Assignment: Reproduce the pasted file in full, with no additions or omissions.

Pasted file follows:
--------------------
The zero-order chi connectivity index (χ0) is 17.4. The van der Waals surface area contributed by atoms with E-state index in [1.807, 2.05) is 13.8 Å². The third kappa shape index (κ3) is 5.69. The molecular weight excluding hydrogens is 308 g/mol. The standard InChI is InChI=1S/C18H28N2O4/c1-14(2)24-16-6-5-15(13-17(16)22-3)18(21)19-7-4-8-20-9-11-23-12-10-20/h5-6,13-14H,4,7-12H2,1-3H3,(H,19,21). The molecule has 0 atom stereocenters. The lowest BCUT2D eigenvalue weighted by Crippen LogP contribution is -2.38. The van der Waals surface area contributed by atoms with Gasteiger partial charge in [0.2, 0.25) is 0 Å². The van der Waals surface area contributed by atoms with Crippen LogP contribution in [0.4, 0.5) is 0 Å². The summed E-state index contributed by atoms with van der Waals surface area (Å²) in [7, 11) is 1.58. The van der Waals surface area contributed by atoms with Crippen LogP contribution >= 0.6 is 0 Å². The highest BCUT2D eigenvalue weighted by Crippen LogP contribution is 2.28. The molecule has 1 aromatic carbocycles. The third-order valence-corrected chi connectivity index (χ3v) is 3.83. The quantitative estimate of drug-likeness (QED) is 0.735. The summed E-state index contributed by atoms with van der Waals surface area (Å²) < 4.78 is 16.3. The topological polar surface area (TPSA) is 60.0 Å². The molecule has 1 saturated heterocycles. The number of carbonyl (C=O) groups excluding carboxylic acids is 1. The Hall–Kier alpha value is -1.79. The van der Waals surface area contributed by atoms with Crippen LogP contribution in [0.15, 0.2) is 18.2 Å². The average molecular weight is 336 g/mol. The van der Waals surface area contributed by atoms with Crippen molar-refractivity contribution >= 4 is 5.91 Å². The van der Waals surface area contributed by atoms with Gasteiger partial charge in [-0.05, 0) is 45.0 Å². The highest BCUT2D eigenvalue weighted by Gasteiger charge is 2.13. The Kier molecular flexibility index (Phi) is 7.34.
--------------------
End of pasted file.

The zero-order chi connectivity index (χ0) is 17.4. The van der Waals surface area contributed by atoms with E-state index in [1.807, 2.05) is 13.8 Å². The third kappa shape index (κ3) is 5.69. The molecular weight excluding hydrogens is 308 g/mol. The standard InChI is InChI=1S/C18H28N2O4/c1-14(2)24-16-6-5-15(13-17(16)22-3)18(21)19-7-4-8-20-9-11-23-12-10-20/h5-6,13-14H,4,7-12H2,1-3H3,(H,19,21). The molecule has 0 atom stereocenters. The lowest BCUT2D eigenvalue weighted by Crippen LogP contribution is -2.38. The van der Waals surface area contributed by atoms with Gasteiger partial charge in [0.2, 0.25) is 0 Å². The van der Waals surface area contributed by atoms with Crippen LogP contribution in [0.4, 0.5) is 0 Å². The summed E-state index contributed by atoms with van der Waals surface area (Å²) in [7, 11) is 1.58. The van der Waals surface area contributed by atoms with Crippen LogP contribution >= 0.6 is 0 Å². The highest BCUT2D eigenvalue weighted by Crippen LogP contribution is 2.28. The molecule has 1 aromatic carbocycles. The third-order valence-corrected chi connectivity index (χ3v) is 3.83. The quantitative estimate of drug-likeness (QED) is 0.735. The summed E-state index contributed by atoms with van der Waals surface area (Å²) < 4.78 is 16.3. The topological polar surface area (TPSA) is 60.0 Å². The molecule has 1 saturated heterocycles. The number of carbonyl (C=O) groups excluding carboxylic acids is 1. The Hall–Kier alpha value is -1.79. The van der Waals surface area contributed by atoms with Crippen LogP contribution in [0.15, 0.2) is 18.2 Å². The average molecular weight is 336 g/mol. The van der Waals surface area contributed by atoms with Crippen molar-refractivity contribution >= 4 is 5.91 Å². The van der Waals surface area contributed by atoms with Gasteiger partial charge in [-0.05, 0) is 45.0 Å². The highest BCUT2D eigenvalue weighted by Gasteiger charge is 2.13. The Kier molecular flexibility index (Phi) is 7.34.